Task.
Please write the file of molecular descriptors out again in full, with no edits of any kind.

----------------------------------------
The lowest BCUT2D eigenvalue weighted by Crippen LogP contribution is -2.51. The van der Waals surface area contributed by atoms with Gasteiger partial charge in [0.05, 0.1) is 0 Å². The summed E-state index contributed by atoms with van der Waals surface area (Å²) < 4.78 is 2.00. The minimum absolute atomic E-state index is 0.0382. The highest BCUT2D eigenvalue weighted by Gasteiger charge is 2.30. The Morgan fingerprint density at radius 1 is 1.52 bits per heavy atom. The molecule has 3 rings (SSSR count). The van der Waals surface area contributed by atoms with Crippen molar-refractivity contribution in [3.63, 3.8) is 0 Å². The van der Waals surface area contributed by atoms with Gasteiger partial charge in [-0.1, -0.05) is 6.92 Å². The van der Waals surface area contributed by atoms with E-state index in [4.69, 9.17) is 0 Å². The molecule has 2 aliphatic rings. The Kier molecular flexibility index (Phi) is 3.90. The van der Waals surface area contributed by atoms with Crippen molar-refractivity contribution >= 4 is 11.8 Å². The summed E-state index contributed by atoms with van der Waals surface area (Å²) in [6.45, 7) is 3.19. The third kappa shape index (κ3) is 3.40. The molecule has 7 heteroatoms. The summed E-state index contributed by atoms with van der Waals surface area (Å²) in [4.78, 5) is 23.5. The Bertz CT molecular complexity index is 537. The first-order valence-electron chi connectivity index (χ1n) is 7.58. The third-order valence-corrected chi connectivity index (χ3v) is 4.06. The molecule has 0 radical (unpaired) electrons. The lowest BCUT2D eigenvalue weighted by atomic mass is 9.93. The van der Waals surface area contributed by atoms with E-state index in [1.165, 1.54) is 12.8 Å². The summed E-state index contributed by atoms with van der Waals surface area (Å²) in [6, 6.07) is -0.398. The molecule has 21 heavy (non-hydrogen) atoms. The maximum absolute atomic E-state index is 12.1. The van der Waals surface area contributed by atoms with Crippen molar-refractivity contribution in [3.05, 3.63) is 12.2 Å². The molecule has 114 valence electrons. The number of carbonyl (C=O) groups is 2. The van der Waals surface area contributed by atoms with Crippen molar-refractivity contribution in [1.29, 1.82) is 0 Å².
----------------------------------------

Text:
The lowest BCUT2D eigenvalue weighted by Crippen LogP contribution is -2.51. The van der Waals surface area contributed by atoms with Gasteiger partial charge in [0.05, 0.1) is 0 Å². The summed E-state index contributed by atoms with van der Waals surface area (Å²) < 4.78 is 2.00. The minimum absolute atomic E-state index is 0.0382. The highest BCUT2D eigenvalue weighted by Gasteiger charge is 2.30. The Morgan fingerprint density at radius 1 is 1.52 bits per heavy atom. The molecule has 3 rings (SSSR count). The van der Waals surface area contributed by atoms with Crippen molar-refractivity contribution in [3.63, 3.8) is 0 Å². The van der Waals surface area contributed by atoms with Gasteiger partial charge in [-0.1, -0.05) is 6.92 Å². The van der Waals surface area contributed by atoms with E-state index in [4.69, 9.17) is 0 Å². The molecule has 2 aliphatic rings. The Kier molecular flexibility index (Phi) is 3.90. The van der Waals surface area contributed by atoms with Crippen molar-refractivity contribution >= 4 is 11.8 Å². The summed E-state index contributed by atoms with van der Waals surface area (Å²) in [6.45, 7) is 3.19. The third kappa shape index (κ3) is 3.40. The molecule has 7 heteroatoms. The summed E-state index contributed by atoms with van der Waals surface area (Å²) in [4.78, 5) is 23.5. The Bertz CT molecular complexity index is 537. The first-order valence-electron chi connectivity index (χ1n) is 7.58. The third-order valence-corrected chi connectivity index (χ3v) is 4.06. The molecule has 0 radical (unpaired) electrons. The lowest BCUT2D eigenvalue weighted by atomic mass is 9.93. The van der Waals surface area contributed by atoms with E-state index in [1.165, 1.54) is 12.8 Å². The summed E-state index contributed by atoms with van der Waals surface area (Å²) in [6, 6.07) is -0.398. The molecule has 21 heavy (non-hydrogen) atoms. The maximum absolute atomic E-state index is 12.1. The van der Waals surface area contributed by atoms with Crippen molar-refractivity contribution in [3.05, 3.63) is 12.2 Å². The molecule has 114 valence electrons. The number of carbonyl (C=O) groups is 2. The van der Waals surface area contributed by atoms with Crippen molar-refractivity contribution in [1.29, 1.82) is 0 Å².